Avatar for WiltOnTilt

2670 posts
Joined 10/2007

Definitely you need to get him to look at the hand history Smile
It was very amusing how tight his opponent was playing and still didn't have a hand to continue on post flop, making all these x/raises.

You said, the fact he folds so much to our opens pre flop, it's enough for us to not go crazy about 3-betting light, which is not so obvious to me. If we can get away with it, we should do it, and if he folds to our steals thats cool, we'll 3-bet him too.



Yea, certainly be willing to TRY to 3bet him and take advantage of him in that respect too, just realize that you're playing against a much stronger starting range than you're used to if you're used to playing against a 100% button range and a lot of the hands that you're getting most people to fold to 3bets are hands he's not even opening himself to begin with.

I'm all for giving it a shot and seeing what you can get away with, just be ready to bail on the plan...

Posted almost 3 years ago

WiltOnTilt

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2670 posts
Joined 10/2007

I agree that this is a pretty clear slowplay given the game flow. He's been ch/r a lot so he has a lot of draws/air in his range, but he doesn't seem like the type that's going to spazz when we 3bet. By calling we give him a chance to turn TP or barrel OC because our range will be perceived to be weak.



Yep definitely.

Posted almost 3 years ago

Loiner

Avatar for Loiner

499 posts
Joined 05/2011

Time Link to 00:18:06

Thx for great video. This is a situation where villain checkraises big.

Your argument is that it's a snap fold since villain doesn't come across as a guy that makes too many moves given his pre-flop play.

I guess that makes a lot of sense. On the other hand he's not very likely to hold a nine given his calling range preflop and a lot of Pocket 5's would raise the flop.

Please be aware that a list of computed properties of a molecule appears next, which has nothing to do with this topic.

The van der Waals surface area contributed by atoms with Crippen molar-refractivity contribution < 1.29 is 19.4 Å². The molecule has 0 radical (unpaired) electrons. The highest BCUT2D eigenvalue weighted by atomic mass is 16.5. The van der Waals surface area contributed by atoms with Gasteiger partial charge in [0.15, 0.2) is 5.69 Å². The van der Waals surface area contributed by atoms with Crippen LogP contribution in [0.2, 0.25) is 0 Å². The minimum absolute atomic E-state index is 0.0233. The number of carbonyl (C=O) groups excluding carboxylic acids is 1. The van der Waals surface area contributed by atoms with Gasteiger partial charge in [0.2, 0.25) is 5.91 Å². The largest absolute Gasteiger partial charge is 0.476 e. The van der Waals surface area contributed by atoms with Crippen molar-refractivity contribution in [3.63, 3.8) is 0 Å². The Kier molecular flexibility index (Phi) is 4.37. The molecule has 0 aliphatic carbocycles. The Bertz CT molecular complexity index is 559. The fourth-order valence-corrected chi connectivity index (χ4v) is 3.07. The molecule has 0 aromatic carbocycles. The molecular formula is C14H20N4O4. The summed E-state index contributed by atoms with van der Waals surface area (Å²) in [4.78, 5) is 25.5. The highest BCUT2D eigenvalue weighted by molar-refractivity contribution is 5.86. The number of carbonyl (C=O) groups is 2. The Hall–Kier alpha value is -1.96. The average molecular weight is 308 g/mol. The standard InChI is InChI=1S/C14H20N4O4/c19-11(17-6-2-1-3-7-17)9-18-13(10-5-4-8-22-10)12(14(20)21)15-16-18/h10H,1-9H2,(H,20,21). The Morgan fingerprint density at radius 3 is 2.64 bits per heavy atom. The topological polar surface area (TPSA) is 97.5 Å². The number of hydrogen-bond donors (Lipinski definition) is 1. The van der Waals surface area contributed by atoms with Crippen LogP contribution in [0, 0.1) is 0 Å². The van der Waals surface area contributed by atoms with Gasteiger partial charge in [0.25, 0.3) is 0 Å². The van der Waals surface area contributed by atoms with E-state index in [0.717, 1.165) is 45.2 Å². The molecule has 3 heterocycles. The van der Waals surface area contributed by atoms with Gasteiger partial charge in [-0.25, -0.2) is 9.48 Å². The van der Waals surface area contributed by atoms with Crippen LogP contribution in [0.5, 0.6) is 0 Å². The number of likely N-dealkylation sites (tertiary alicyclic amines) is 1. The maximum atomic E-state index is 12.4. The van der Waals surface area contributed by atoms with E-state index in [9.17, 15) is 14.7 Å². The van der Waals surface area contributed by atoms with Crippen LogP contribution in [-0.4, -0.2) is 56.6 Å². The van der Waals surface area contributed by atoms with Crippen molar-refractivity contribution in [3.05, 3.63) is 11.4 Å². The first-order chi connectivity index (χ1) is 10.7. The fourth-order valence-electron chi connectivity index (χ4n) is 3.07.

How would you balance the two perceptions against each other?

Furthermore would you change your view on how to play the hand if the opponent was more tricky

Posted almost 3 years ago

Loiner

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499 posts
Joined 05/2011

Time Link to 00:20:08

Here you argue that continue betting is good on a Q,6,6 board since opponents calling range is so tight - mostly A,x and pocket pairs.

I would think that his range is an argument for not cbetting that board and wait to see what turn brings of scarecards and fours and fives. Because why would he ever fold this flop?

If we do decide to cbet the flop I guess we have to go for 3-streets-bluff. Is that right?

Posted almost 3 years ago

WiltOnTilt

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2670 posts
Joined 10/2007

Here you argue that continue betting is good on a Q,6,6 board since opponents calling range is so tight - mostly A,x and pocket pairs.

I would think that his range is an argument for not cbetting that board and wait to see what turn brings of scarecards and fours and fives. Because why would he ever fold this flop?

If we do decide to cbet the flop I guess we have to go for 3-streets-bluff. Is that right?



No I think we can just go 2 streets for bluff and expect to have this guy fold all his A high on the turn and a lot of his pocket pairs given how he was playing

Posted almost 3 years ago